View Full Version : The Sweet Spot, Density, And What Works Best For You? Two Articles.

12-25-2010, 05:44 PM
I've had a lot of questions lately asking about what is possible with hair restoration and what kinds of hair styles can be had. I posted the article below on my blog quite a while ago but when I was chatting with Dr. Hasson about these questions and my own thoughts on the subject he decided to write his own article on the subject. I think it is worth the time to read it and it is very important for new patients to understand this when they are doing their research.

First is my article then Dr. Hasson's article:

Over the past several years of having my hair back I have learned a few things about how transplanted hair behaves over time. I’m not saying that it acts differently than non-transplanted hair or anything like that but more rather what the conditions are that allow it to look it’s best.

If you’ve never had a hair transplant understand that it acts just like non-transplanted hair if the procedure was performed correctly. You cut it when it grows long, you style it every day, and you can even have highlights or dye applied to it (obviously from my photos:))

What I have learned over time however is that if you have had a large area addressed with transplanted hair there is a sweet spot so to speak regarding the length and how it positively or negatively affects the appearance of your hair. By this I mean that certain lengths make it look fuller than others. I have found that for me a medium length will make the density seem the strongest. When I cut my hair really short the results seem to be a bit thinner and when it is really long (like shown in my HT# 3 gallery) it also can appear thinner. I am not really sure why this is the case but it has been confirmed over and over as I have had my hair at drastically different lengths.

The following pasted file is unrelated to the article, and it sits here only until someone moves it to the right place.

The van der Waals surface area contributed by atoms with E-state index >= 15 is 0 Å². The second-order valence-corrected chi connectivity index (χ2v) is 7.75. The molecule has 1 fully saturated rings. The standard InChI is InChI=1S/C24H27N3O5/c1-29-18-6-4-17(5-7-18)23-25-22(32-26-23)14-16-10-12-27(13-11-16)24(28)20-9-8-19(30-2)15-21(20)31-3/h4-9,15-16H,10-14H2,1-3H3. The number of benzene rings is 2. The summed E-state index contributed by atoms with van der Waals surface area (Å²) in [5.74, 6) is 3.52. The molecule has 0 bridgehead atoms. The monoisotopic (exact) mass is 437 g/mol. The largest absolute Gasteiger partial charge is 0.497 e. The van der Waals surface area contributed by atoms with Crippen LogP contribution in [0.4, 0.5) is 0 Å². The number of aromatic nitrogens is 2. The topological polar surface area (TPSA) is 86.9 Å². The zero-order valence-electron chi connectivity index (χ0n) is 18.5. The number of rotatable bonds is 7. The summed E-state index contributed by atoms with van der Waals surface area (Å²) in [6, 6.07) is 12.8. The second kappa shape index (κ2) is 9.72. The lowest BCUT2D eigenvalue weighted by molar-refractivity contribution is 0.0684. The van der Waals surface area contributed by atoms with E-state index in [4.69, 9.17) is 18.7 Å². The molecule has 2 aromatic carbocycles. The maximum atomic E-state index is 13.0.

So, the lesson here is, after your results have grown in you may want to experiment with different styles to find the one that best accentuates your appearance. If it looks too thin, let it grow a bit more or cut it a bit shorter. Good luck!



Dr. Hasson's article:

Hair Styles And Density, What Works?

Frequently patients ask us about styling options after the hair grows in from their hair transplant. Will they be able to style their hair in any fashion or will they be forced to style it in a particular way to maintain coverage and naturalness?

In general,if the transplanted hair is directed correctly the styling options will increase with higher transplant densities. At low density it is important to comb the hair in a* particular direction to maintain the hair shingling effect to bridge over bald scalp until the hairs reach the next FU at which point the hairs from that next FU will take over the coverage function. In addition lower densities will require longer length hair for coverage. However, there is a point where the hair can be too long thus making the hair appear to give less coverage. Each patient is different so it is up to the individual to find the best length to maximize coverage.

If an individual intends to part their hair through a transplanted area that was previously bald the transplanted hair density required rises dramatically. The shingling effect is largely negated here and what becomes impacted is the distance between transplanted FU’s. Generally for a part to look natural transplanted densities of 50 FU per cm2 and up are necessary. Obviously the hair characteristics such as shaft diameter, color and curl will come into play as well.

As you can see the patients expectations with regard to styling should be an important part of the pre-op consultation. With sufficient donor availability patients with ever demanding expectations can be satisfied but it is important to identify those patients who are demanding in the absence of sufficient donor. These are the patients who should be counseled more extensively to avoid later disappointment.

Victor Hasson MD